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A Note to the Reader

We Canadians are known virtually the world over for our cherished national values of generosity, moderation, fairness, civility, and reasonable compromise. This book is a call for elected and appointed policy makers in our national capital to begin living up at home to our reputation abroad.

The focus is on our peripheral regions, which I call Outer Canada including in the term virtually the entire country outside of Toronto-Montréal-Ottawa. Inner Canadians, more precisely, are a few thousand residents of Toronto’s Old Forest Hill Village, the Bridle Path and upper Rosedale; Montréal’s upper Westmount and sections of Outremont; and Ottawa’s Rockcliffe Park and New Edinburgh. In short, they are those who by means of private wealth, position, and political clout have called most of the shots on national policy since Confederation.

In each of these three favoured cities, homeless people, food banks functional illiteracy and soup kitchens today co-exist alongside obscene affluence and luxury. Many hard-working individuals in all three centres get by each month only with great difficulty. Others, with what appear to be huge family incomes, spend up to half of it paying for mortgages with fourteen to fifteen per cent interest rates. Such people in the context of this book are really no more Inner Canadians than is a resident of Canso, Rankin Inlet, or Nanaimo. One important difference, however, is that the present federal cabinet, like others before it, is much more concerned about the well-being of one group than the other. Inconsequence, someone losing job in Inner Canada usually has much better prospects of replacing it than does someone across Outer Canada.

Outer Canadians are the approximately eighteen million of us who live outside Toronto-Montréal-Ottawa. I include all of us, admittedly some what arbitrarily, because the evidence is overwhelming that many of the policies of successive national governments have cost us dearly in terms of population, opportunity, economic stability and self-respect. The cost of official Ottawa’s short-sightedness is greater in some provinces than in others, but the differences are mostly in degree.

The experience of my friend, Wilf Aucoin, formerly of Cheticamp on northern Cape Breton Island, Nova Scotia, illustrates the point. He and nineteen male classmates graduated there from Notre Dame Assumption High School in June of 1962. No jobs were available locally. Nor were there opportunities for further training, so ten of the male graduates immediately enlisted in the armed forces. The remaining ten, along with some of their female classmates, caught the same train for Toronto. A similar exodus of young men and women probably repeated itself in hundreds of Outer Canadian communities that year and in most years since. Today, there are more economic reasons than ever for Atlantic Canadians to "go down the road to Upper Canada."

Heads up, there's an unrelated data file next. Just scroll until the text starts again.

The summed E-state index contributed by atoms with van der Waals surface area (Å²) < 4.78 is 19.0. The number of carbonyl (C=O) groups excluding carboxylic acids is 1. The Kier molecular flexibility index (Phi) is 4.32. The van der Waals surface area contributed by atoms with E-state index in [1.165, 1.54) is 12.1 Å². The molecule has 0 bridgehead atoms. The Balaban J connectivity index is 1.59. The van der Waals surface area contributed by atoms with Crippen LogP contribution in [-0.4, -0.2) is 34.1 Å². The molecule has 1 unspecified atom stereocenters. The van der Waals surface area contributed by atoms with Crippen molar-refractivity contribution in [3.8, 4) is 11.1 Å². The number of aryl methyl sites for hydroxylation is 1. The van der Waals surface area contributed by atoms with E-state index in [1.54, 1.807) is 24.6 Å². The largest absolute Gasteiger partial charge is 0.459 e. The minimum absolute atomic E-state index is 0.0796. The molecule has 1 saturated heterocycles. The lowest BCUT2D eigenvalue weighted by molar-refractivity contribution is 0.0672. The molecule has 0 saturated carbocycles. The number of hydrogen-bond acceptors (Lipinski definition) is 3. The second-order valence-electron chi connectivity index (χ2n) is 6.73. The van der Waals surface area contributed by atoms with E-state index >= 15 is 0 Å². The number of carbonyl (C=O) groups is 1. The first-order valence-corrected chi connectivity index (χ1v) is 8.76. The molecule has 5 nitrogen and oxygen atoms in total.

Some in both Outer and Inner Canada will reply, "Thank goodness for the strength of Toronto’s economy then and now." Others will salute the recruitment policies of our armed forces. Yet both reactions miss the deeper point that these continuing migrations weaken local communities and our national unity. Outer Canadian parents want their children to have a reasonable opportunity to settle near them.

I am not suggesting that young or older Canadians should not be able to start again in some other region of this unique country. New starts in new locations form a necessary feature of life in any open society. The basic argument here is that any national government worthy of the name must bring in a new National Policy which pays far more attention to equality of opportunity for Outer Canadians. For example, Cape Bretoners are capable of growing good hay, which is badly needed by dairy and sheep farmers in Newfoundland, but federal and provincial policy does not encourage the formation of farm enterprises that could produce the needed product efficiently. Ottawa farm policy in Cape Breton promotes only micro-farms, which are unable to export anything.